My dahlias didn’t survive last weeks hard frost. But before it happened, I tied colored yarn around the stems of the plants so I could tell the flowers apart. Because after they die, they all look too similar to me.
This afternoon I dug up each plant, cut the stem from the bulbs, put the bulbs in paper bags and labeled them with a description of the flower.
Then I put them back in the cold storage room in the basement for the winter.
The bulbs multiply every year, so I’ll be giving some away to friends who want them. I’ll send a few to Suzy and give some to my neighbor Kim.
I’ve had so many red dahlia bulbs in the past I’ve put them out in the front of the house for free. This spring I planted the extra bulbs in my gardens and in the front lawn. When so many of the flowers died back in the fall, they filled the yard with red.
But those bulbs I won’t dig up. I have more than enough from my garden.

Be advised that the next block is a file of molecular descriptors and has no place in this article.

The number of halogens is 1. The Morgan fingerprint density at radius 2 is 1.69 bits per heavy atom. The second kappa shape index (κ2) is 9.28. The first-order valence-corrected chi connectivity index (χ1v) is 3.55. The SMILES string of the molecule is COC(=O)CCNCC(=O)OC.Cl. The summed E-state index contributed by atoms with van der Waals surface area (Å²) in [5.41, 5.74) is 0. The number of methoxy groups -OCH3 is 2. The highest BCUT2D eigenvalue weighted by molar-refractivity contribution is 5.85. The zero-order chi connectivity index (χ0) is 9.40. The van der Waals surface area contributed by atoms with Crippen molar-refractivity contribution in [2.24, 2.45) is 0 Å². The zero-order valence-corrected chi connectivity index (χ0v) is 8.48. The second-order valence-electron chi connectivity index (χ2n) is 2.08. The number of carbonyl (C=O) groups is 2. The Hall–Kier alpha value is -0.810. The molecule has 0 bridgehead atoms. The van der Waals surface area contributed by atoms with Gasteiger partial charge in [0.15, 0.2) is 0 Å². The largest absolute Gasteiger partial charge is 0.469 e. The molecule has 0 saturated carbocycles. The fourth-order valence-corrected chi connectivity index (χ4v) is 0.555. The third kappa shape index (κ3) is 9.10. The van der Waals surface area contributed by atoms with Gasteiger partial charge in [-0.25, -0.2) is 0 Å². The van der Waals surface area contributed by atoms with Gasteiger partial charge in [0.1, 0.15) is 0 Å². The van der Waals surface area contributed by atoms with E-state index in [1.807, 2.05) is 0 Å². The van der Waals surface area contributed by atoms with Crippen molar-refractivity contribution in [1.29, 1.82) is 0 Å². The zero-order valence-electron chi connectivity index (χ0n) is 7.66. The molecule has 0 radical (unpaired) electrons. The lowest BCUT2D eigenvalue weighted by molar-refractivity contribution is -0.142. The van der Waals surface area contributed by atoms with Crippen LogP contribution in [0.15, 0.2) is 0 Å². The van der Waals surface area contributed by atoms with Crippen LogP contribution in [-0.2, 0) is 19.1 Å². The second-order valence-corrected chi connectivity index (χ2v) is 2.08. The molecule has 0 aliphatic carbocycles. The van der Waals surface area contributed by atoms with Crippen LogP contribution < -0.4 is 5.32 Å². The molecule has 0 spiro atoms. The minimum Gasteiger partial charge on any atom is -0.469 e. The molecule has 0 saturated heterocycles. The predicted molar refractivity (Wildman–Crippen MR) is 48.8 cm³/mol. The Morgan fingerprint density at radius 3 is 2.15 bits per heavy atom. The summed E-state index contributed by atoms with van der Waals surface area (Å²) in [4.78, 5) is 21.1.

There was one flower that didn’t die in the frost. A purple pansy in the cement planter between my dahlia and shade garden survived.
Every year when I put my dahlia bulbs to sleep in the basement I marvel at the thought of them coming back in the spring. Digging up and planting my dahlia bulbs has become a tradition for me. It marks the seasons and speaks to the continuity of a life that is dependent on me.
These bulbs can’t live through a winter in Upstate NY. It was Jon who started the dahlia garden and when he lost interest I took it over. I never wanted to plant dahlias for just the reason I love having them now.
I get to go through the cycles of the seasons with them. As if we have a pact. I dig them up up and plant them every year and they bring me the joy of their flowers.